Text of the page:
The obsession with millennials has made its way into the church, often with a disruptive bang, for better or worse. Its counter-movement is inter-generationalism, which resists targeting ages to forge a richer and more universal coming together of the different “generations”, acknowledging the failure of youth segregation through youth ministry which started as a trendy novelty in the 1980’s. Either way, it views the church in terms of demographic differentiation, which are, in my mind, categories useful to assist marketeers in their market segmentation more than it is for building Christ-formed communities.
(Of course, churches nowadays are filled with various marketing tools to build Christ-communities. Ironic, as it then renders the church incapable of challenging and subverting the very trends of neo-liberalism and its offspring, consumerism, that is attacking the church today. But that is just my opinion.)
Continue reading “How age-segmentation strategies in churches are overrated”
I’m a hopeless romantic when it comes God. How would I describe my relationship with God? Or how I relate to him and how I see myself with Him?
Here’s an old and old-fashioned mushy song:
“I just want to be where You are dwelling daily in Your presence. I don’t want to worship from afar, draw me near to where You are.”
Continue reading “Are you a true worshipper?”
Love can save even the darkest souls.
– Snow, Ep 14 Season 6, Once Upon a Time
It’s episodes like these that I know why I watch Once Upon a Time. It reinforces and nails this repeated lesson into my heart. This, that love transforms us, it makes us new, makes us more fully ourselves. It doesn’t let us go scot free when we have messed up, letting us go our own way again the moment it meets us. It doesn’t leave us when we fail, and come back when we are fine. Love is very much in our dark nights as He is in our days. Love sits with us, and dines with us, and we with Him, if we lets Him. And He changes us, with love, in time. And that this is the resurrected (or as Elevation Worship aptly puts it, “resurrecting“) life. God is resurrecting us. Love itself, Grace itself, resurrects us.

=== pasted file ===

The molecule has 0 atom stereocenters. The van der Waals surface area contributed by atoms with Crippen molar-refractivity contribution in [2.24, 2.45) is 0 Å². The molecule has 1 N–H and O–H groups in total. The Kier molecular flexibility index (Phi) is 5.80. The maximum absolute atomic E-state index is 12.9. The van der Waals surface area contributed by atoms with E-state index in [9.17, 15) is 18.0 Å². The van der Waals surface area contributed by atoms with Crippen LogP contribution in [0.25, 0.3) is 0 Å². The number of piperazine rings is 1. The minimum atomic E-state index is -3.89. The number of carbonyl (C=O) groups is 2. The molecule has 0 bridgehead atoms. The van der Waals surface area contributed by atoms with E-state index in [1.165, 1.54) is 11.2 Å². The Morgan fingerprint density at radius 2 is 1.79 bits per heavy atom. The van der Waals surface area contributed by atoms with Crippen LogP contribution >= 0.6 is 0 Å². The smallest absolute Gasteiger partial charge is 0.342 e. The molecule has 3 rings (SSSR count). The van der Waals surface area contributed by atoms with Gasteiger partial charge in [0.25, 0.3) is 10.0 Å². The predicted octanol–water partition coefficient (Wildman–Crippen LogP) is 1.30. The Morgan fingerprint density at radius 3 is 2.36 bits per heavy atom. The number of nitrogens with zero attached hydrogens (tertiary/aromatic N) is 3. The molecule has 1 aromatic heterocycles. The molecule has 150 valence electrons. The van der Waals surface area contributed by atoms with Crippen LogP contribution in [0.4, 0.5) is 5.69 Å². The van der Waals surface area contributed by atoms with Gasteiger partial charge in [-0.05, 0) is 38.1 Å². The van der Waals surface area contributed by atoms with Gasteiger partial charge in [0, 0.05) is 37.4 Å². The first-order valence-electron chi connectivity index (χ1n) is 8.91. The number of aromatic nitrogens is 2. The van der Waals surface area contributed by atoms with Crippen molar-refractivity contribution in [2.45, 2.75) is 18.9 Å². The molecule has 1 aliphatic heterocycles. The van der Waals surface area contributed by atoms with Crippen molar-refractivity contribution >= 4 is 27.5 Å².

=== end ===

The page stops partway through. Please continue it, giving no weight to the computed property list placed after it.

Continue reading “Love can save even the darkest souls”
Having the Watoto choir minister to your church on Easter morning is like having RESURRECTION proclaimed in the fullest measure. Bellowed into your ear, shouting into your eyes, exploding into your heart. Having Watoto choir sharing their lives with you is seeing Redemption in full force – you cannot look away. You cannot but realise that transformation has happened and is continuing to happen throughout the world as a result of the inclusive love of God and His invitation for the nations.
2,000 over years after the resurrection of Jesus, we see the magnified version of the continuing work of the God, after Jesus announced, “the Kingdom of God is here”, we see today it is here, and it is here to stay in increasing measure. I see the resurrection life evident in my fellow Christians from Uganda, and my heart is so filled with hope. There is hope.
Continue reading “Joy, resurrection joy”
At this point, Jesus was to them, (permanently,) dead. Pick up the pieces yourself. Game over.
The ghastly Friday where Jesus was stripped of all His earthly identity culminating in His death, must have been terrifying to watch. How did Jesus’ disciples feel?
As the weight of the experience of Jesus slowly sinks into my mind and throughout my busy day, I wonder. How did Jesus’ disciples take it? Did they even sleep?
They certainly shared in His suffering because of how their lives were intertwined. They had given up everything for Jesus and lived a carefree, happy life with Him. They could pluck grains to snack on on Sabbath and Jesus would tell off the Pharisees. They could get away with not doing the ablutions before meals, and Jesus would have their back. They drove away demons in His name. They survived a storm because Jesus calmed it. Things were really good with Him.
Continue reading “today we his friends died”
Even though it is said that Jesus came to die, I often reflect it over and over in my mind that many things preceded His death. Many important things, preceded His death. His final hours were not an abrupt and neat death sentence, but a series of events when Jesus became increasingly emptied of Himself at every turn.
Jesus’ death was not only the giving up of His breath, it was the complete emptying of Himself.
At today’s Good Friday Tenebrae service, the reflections at Bangsar Lutheran Church led me to reflect on how Jesus’ earthly self was gradually stripped away as the evening went on.
Continue reading “Jesus, becoming obedient to death”